As for the dressing–it is a combination of typical Moroccan flavors, though I still kept with the olive oil and lemon base of Salad Nicoise. In this case, I used preserved lemons which I made myself, and their salty juice. (I highly suggest that you make your own preserved lemons if you want to make this salad–the flavors of homemade ones are much superior, much fresher than the commercially available preserved lemons.) I have to admit that I put this dressing together experimentally, and so this recipe is not a final one, nor is it probably particularly accurate. In fact, for the dressing, you will note that I say, “to taste” a lot–this is because if I keep developing this salad, I will probably change the dressing slightly, if nothing else, to simplify it a bit.

But, the salad came out so beautifully, and made such an impression on everyone who tasted it, I couldn’t resist sharing it, even in its unfinished state, with my readers.

One more thing: the garnishes you see on the top–the scallion brush and cherry tomato lotus. I am not going to describe how to make these in this post, as I had no time while I was making them at work to photograph the process. Verbal description alone is fairly useless in teaching how to make vegetable or fruit garnishes. Even these, which are so simple that I can turn out dozens of them in minutes, are hard to teach without illustration.

So, here is the recipe, though the dressing instructions are probably not as exact as I would like. However, I suspect that if you follow them, you will be able to come up with a reasonable approximation of the salad I made this past Saturday night.

Moroccan Chicken Salad


2 whole bone in chicken breasts (about two pounds)
2 cups chicken stock, broth or water
1/2 pound grean beans, trimmed and stringed
1/2 pound frozen artichoke hearts, cooked according to package directsions, and cut into halves
handful cherry tomatoes
4 ounces feta cheese, drained and cut into very small cubes
1/2 cup pine nuts
1/2 cup pitted black olives–I used Kalamata
12 ounces fresh, crisp salad greens, washed, dried and cut into bite sized pieces

Ingrdients for Dressing:

1 preserved lemon, seeds removed
3 fresh garlic cloves, peeled
1 teaspoon harissa or chili garlic paste
1/2 cup fresh lemon juice
3/4 cup preserved lemon juice
2 tablespoons jarred roasted red pepper, pureed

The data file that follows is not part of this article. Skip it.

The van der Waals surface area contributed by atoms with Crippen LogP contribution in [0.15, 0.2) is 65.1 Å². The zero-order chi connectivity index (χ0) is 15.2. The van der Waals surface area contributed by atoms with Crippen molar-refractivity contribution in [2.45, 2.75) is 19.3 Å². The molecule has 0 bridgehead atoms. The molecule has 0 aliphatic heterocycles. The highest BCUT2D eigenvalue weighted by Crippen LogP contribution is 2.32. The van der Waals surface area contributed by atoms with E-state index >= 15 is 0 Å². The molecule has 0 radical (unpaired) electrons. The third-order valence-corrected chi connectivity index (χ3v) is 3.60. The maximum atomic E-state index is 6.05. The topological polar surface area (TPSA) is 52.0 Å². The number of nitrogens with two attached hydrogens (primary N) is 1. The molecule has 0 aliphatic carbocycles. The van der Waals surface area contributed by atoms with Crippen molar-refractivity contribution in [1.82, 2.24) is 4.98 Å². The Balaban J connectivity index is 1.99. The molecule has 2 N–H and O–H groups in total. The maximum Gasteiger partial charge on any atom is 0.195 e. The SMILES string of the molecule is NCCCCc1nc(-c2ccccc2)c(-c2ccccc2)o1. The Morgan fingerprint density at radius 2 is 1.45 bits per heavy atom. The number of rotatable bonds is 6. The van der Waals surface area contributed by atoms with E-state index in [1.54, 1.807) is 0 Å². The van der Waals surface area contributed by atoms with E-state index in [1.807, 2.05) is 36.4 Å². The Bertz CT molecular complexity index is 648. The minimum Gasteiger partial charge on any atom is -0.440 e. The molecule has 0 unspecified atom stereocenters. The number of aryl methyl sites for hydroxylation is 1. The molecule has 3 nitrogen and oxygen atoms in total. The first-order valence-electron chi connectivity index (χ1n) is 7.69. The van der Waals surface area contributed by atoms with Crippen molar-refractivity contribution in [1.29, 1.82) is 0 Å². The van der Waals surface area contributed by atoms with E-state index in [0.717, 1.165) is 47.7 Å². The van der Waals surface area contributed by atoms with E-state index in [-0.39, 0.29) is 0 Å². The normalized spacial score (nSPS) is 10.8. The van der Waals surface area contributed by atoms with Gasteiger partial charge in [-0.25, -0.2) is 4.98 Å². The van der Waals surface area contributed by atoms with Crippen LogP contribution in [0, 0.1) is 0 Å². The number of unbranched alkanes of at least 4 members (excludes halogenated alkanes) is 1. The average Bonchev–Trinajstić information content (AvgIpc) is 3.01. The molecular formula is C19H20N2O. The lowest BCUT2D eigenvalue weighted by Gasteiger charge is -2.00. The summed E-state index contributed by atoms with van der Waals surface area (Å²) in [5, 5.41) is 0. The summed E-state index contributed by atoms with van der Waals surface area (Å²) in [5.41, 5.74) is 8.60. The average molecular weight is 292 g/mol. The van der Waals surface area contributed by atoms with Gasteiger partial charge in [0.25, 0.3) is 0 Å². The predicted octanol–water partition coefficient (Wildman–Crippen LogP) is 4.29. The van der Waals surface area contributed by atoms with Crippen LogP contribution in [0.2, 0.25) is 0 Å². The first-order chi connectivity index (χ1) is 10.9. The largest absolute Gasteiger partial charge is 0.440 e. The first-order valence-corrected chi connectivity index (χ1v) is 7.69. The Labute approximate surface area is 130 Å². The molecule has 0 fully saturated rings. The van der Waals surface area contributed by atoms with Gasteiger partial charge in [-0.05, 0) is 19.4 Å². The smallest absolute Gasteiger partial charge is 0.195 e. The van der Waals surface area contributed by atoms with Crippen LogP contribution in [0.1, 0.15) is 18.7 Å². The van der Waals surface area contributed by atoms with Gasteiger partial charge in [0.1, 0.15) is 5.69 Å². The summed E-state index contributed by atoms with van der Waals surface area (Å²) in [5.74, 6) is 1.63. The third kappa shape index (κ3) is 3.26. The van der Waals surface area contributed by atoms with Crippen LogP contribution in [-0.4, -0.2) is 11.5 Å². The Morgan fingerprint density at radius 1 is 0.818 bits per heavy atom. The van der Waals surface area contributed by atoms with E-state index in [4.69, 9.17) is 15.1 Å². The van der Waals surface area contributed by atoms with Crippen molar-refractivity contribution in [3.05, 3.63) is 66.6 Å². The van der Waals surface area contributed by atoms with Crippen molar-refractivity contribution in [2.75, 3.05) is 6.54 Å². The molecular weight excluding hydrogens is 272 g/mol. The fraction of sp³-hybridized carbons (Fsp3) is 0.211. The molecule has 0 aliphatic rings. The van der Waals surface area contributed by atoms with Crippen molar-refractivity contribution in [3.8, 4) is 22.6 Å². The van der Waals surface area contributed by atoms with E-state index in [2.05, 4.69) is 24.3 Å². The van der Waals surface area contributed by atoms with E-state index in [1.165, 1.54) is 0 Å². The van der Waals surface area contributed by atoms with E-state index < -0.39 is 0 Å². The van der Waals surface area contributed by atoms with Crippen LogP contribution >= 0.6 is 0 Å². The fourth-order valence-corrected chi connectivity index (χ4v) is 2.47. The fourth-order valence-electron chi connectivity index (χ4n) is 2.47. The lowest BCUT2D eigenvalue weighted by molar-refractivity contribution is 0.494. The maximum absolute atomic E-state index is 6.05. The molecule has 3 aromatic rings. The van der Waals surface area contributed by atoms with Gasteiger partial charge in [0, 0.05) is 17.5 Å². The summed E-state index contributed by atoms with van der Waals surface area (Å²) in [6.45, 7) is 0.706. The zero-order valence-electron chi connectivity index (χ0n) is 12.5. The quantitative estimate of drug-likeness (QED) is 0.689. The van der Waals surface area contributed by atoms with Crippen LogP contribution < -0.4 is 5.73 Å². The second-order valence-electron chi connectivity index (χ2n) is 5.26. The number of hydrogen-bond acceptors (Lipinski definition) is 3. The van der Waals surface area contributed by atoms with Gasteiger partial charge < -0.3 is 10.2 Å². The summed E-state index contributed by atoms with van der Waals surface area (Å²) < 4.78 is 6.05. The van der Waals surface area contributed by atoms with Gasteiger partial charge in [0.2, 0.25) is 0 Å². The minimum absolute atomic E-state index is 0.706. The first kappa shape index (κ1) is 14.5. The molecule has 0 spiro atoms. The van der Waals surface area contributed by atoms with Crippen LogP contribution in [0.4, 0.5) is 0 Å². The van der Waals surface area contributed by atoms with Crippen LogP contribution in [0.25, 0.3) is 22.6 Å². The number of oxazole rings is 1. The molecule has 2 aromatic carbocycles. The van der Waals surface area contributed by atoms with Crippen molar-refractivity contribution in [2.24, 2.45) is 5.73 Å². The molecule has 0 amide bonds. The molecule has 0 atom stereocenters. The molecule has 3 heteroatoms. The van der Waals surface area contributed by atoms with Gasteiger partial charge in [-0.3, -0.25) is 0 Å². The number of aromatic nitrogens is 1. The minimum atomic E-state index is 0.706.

fresh dill to taste
ground cinnamon to taste
ground cumin to taste
2 cups olive oil
sugar or honey to taste


Start recipe one day before serving.

Remove skin from chicken breasts, and poach in the stock, broth or water until meat is just done–do not overcook. Remove from the cooking liquid–reserve the liquid for another purpose. When meat is cool enough to handle, remove from the bones, and reserve bones to make stock. Shred the meat into bite sized pieces and set aside into a storage container.

Bring a pot of water to a rolling boil. Add prepared string beans, and cook until they just brighten in color and barely soften. Drain, and rinse with cold water until they are cool. Drain well and set aside into a storage container.

Cook artichoke hearts according to package directions and drain well. Rinse with cold water and set aside into storage container.

Rinse olives for a few minutes to remove some of the salt. Set aside in a storage container.

Heat a heavy-bottomed skillet on medium heat until it is quite warm. Add pine nuts and shaking pan, toast nuts until just golden and fragrant. Pour onto a plate, allow to cool, and set aside in a sealed container.

Rinse the preserved lemon under cold running water for five minutes, rubbing to rid it of excess salt. Cut it up into small pieces, and put into a food processor along with all other solid ingredients. Process until pureed.

Put pureed ingredients, along with juices, into a bowl, and whisk together. Taste. Add olive oil and whisk well to combine. Add seasonings and sugar or honey to taste–the dressing should be a balance between sweet, sour and salty flavors with a bit of the spice and herb flavors to add zip.

Use just enough dressing to moisten the chicken–toss it together well, seal it up and refrigerate overnight. Repeat process with the green beans and artichoke hearts.

The next day, put the salad together just before serving.

Lay a generous bed of mixed greens on the serving plate, and top with a mound of chicken on the top. Along the sides, add green beans, and on both ends, add artichoke heart halves. Fill each half with a cherry tomato, then in the corners between the artichokes and the green beans, add a small pile of olives. Sprinkle pine nuts over everything, and top the chicken with a small amount of feta cubes.

Garnish however you like, and serve remaining dressing on the side.

Serves 6


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  1. Your salad sounds delicious, but I must say that if you’ve only ever had/made Salad Nicoise with oily tinned tuna, I can see why it wouldn’t be top of your list of salads.

    In my experience, ‘real’ Nicoise (and this is how I was served it in Nice) is made with an exceedingly fresh piece of tuna steak, well seasoned and seared or griddled until perfectly cooked – which to my mind means still raw in the centre. The creamy tuna flesh is perfectly offset by the nicoise olives, anchovies and green beans (essential) egg and crisp lettuce, and the salad is often made heartier with the additional of boiled baby new potatoes.

    I apologise for waxing lyrical, but so often have I been disappointed by this salad in restaurants that I thought I had to let you know that it *can* be something worth enjoying!


    Comment by Ladylark — January 7, 2008 #